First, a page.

British Salmson Owners Group

British Salmson was established in 1930 in Raynes Park, London to make engines for light aircraft. From 1934 to 1939 they also made a range of cars. Salmson Owners Club:

Location: England and World-wide
Members: 5
Latest Activity: Sep 23, 2011

British Salmson was established in 1930 in Raynes Park, London to make engines for light aircraft. From 1934 to 1939 they also made a range of cars. With the outbreak of World War II they turned to general engineering.

The French Salmson company had started a British branch company, Moteurs Salmson, as an aero engine maker for the British Empire market. This was taken over by British owners in 1930 and renamed British Salmson Aero Engines Ltd. They do not appear to have been very successful in getting orders and in 1934 started making the French Salmson S4C car under licence.

The British S4C had the same twin overhead camshaft, 1471 cc, four cylinder engine and chassis as its French parent but the gearbox was updated to include synchromesh on the top two ratios. The coachwork was to a British design and was available in four door saloon, sports saloon, open tourer and drophead coupé versions bought in from Ranalah or Newns. Two engines were offered, the single carburettor 12/55 and the tuned, twin carburettor 12/70. The latter was claimed to take the car to 80 mph (130 km/h). About 230 are estimated to have been made.

In 1937 the engine was enlarged to 1596 cc and the car became the S4D. Hydraulic brakes and transverse spring independent front suspension were fitted. The new car was heavier than the superseded S4C and in spite of the larger engine, there was no significant increase in performance. A curved back saloon and drophead coupé were offered. About 75 were made, production stopping in 1938.

The S6D or 20/90 of 1936 to 1939 had no French equivalent. The engine was a six cylinder unit of 2580 cc, still with twin overhead cams and the car was available as either Sports Saloon, 2 seater sports or drophead coupé. A maximum speed of nearly 90 mph (140 km/h) was claimed. Bendix cable brakes were fitted to the first few cars but later ones had Lockheed hydraulics. About 15 were made up to the outbreak of war.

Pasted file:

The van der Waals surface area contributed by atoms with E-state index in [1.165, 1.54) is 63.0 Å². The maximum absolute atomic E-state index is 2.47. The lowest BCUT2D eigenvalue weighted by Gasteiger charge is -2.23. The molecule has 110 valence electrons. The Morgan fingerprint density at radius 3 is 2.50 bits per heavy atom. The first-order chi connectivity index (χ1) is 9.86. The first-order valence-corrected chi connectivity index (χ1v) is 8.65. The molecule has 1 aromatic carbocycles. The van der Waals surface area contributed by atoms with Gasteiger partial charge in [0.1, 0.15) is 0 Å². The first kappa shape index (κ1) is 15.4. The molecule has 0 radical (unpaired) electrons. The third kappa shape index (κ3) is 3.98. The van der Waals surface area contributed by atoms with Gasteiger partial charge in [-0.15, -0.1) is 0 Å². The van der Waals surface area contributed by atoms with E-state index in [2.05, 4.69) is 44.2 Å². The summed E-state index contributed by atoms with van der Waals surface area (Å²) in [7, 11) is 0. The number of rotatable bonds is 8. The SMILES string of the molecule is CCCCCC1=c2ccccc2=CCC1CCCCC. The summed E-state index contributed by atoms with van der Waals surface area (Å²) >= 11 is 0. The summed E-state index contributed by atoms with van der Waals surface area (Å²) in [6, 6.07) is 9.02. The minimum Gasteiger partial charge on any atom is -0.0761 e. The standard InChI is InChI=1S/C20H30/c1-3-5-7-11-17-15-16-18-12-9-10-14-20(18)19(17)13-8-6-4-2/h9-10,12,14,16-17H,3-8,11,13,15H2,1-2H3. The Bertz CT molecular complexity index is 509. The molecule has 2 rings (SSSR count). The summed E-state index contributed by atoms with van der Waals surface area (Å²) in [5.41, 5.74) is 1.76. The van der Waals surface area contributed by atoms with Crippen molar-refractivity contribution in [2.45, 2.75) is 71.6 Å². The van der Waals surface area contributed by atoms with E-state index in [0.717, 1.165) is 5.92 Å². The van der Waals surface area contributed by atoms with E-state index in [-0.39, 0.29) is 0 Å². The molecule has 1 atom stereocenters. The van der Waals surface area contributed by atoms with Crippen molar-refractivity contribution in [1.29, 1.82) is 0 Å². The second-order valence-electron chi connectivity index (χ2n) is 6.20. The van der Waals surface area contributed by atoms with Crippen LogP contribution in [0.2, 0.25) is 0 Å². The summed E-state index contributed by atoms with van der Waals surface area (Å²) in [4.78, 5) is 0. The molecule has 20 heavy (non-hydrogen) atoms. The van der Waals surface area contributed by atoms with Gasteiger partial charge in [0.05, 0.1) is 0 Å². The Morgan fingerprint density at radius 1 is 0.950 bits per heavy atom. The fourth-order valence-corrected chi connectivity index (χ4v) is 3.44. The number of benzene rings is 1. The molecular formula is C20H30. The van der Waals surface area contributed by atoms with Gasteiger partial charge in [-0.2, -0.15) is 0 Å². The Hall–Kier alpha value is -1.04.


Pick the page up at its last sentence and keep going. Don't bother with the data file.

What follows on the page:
Car production did not re-start after the war but a few small 31 cc engines for converting bicycles were made. The company eventually moved to Glasgow where they made printing machinery.

Salmson Owners Club - UK
About the Club
About 20% of the British Salmsons made still exist, nearly all in the caring hands of the 50 or so members of the British Salmson Owners’ Club. The high survival rate of the cars is due in good measure to the foresight of the founder members who formed the Club in 1952 – just in time to stem the worst ravages of the fifties.
Membership of the Club is open to all, whether you own a British Salmson, or would like to, or are just interested in them. Owners of French Salmsons of the period are also welcomed.

The main object of the Club is to foster enthusiasm for the cars and to offer all possible support to those engaged in restoring and running them. We have a quarterly Newsletter, an annual weekend rally which includes the A.G.M. and occasional meetings. These are backed up by a good spares service. Excellent reproductions of contemporary sales and technical material are available as well as ephemera such as badges, T-shirts etc.

With so few British Salmson Cars having been made, the Club is inevitably small so when you become a Member you are, in effect, joining a family with all the mutual self-help that this brings.

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Comment by John Maddison on December 30, 2009 at 11:44am
Not a bad resumé of the British Salmson history but I will have to sort out some pictures of British Salmsons sometime. The blue device above is an early french S4 salmson with a home made body and the desirable drophead coupé is a late 30's french car

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